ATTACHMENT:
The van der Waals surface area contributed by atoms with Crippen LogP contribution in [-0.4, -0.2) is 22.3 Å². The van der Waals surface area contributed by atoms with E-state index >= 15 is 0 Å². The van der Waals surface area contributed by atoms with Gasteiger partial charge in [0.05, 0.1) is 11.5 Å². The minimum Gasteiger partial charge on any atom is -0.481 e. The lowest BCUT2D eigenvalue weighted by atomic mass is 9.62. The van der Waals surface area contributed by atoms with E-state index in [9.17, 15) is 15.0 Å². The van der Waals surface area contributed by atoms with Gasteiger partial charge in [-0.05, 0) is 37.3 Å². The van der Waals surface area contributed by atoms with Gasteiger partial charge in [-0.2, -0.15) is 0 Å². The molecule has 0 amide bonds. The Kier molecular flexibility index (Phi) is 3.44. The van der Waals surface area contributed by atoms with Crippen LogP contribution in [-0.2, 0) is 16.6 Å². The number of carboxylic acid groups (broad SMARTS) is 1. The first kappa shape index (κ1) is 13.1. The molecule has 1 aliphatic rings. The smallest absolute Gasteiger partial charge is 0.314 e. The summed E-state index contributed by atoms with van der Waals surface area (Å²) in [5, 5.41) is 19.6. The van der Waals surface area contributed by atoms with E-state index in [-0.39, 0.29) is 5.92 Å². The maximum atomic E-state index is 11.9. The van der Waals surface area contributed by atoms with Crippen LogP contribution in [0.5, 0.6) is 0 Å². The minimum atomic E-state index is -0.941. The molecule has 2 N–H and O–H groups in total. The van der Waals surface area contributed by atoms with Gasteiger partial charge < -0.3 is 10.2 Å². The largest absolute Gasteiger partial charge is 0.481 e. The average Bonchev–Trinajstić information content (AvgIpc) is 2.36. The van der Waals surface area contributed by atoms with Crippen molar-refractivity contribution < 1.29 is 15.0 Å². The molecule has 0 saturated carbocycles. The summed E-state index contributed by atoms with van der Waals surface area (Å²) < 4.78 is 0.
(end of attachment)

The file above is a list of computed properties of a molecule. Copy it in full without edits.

The van der Waals surface area contributed by atoms with Crippen LogP contribution in [-0.4, -0.2) is 22.3 Å². The van der Waals surface area contributed by atoms with E-state index >= 15 is 0 Å². The van der Waals surface area contributed by atoms with Gasteiger partial charge in [0.05, 0.1) is 11.5 Å². The minimum Gasteiger partial charge on any atom is -0.481 e. The lowest BCUT2D eigenvalue weighted by atomic mass is 9.62. The van der Waals surface area contributed by atoms with E-state index in [9.17, 15) is 15.0 Å². The van der Waals surface area contributed by atoms with Gasteiger partial charge in [-0.05, 0) is 37.3 Å². The van der Waals surface area contributed by atoms with Gasteiger partial charge in [-0.2, -0.15) is 0 Å². The molecule has 0 amide bonds. The Kier molecular flexibility index (Phi) is 3.44. The van der Waals surface area contributed by atoms with Crippen LogP contribution in [-0.2, 0) is 16.6 Å². The number of carboxylic acid groups (broad SMARTS) is 1. The first kappa shape index (κ1) is 13.1. The molecule has 1 aliphatic rings. The smallest absolute Gasteiger partial charge is 0.314 e. The summed E-state index contributed by atoms with van der Waals surface area (Å²) in [5, 5.41) is 19.6. The van der Waals surface area contributed by atoms with E-state index in [-0.39, 0.29) is 5.92 Å². The maximum atomic E-state index is 11.9. The van der Waals surface area contributed by atoms with Crippen LogP contribution in [0.5, 0.6) is 0 Å². The minimum atomic E-state index is -0.941. The molecule has 2 N–H and O–H groups in total. The van der Waals surface area contributed by atoms with Gasteiger partial charge < -0.3 is 10.2 Å². The largest absolute Gasteiger partial charge is 0.481 e. The average Bonchev–Trinajstić information content (AvgIpc) is 2.36. The van der Waals surface area contributed by atoms with Crippen molar-refractivity contribution < 1.29 is 15.0 Å². The molecule has 0 saturated carbocycles. The summed E-state index contributed by atoms with van der Waals surface area (Å²) < 4.78 is 0.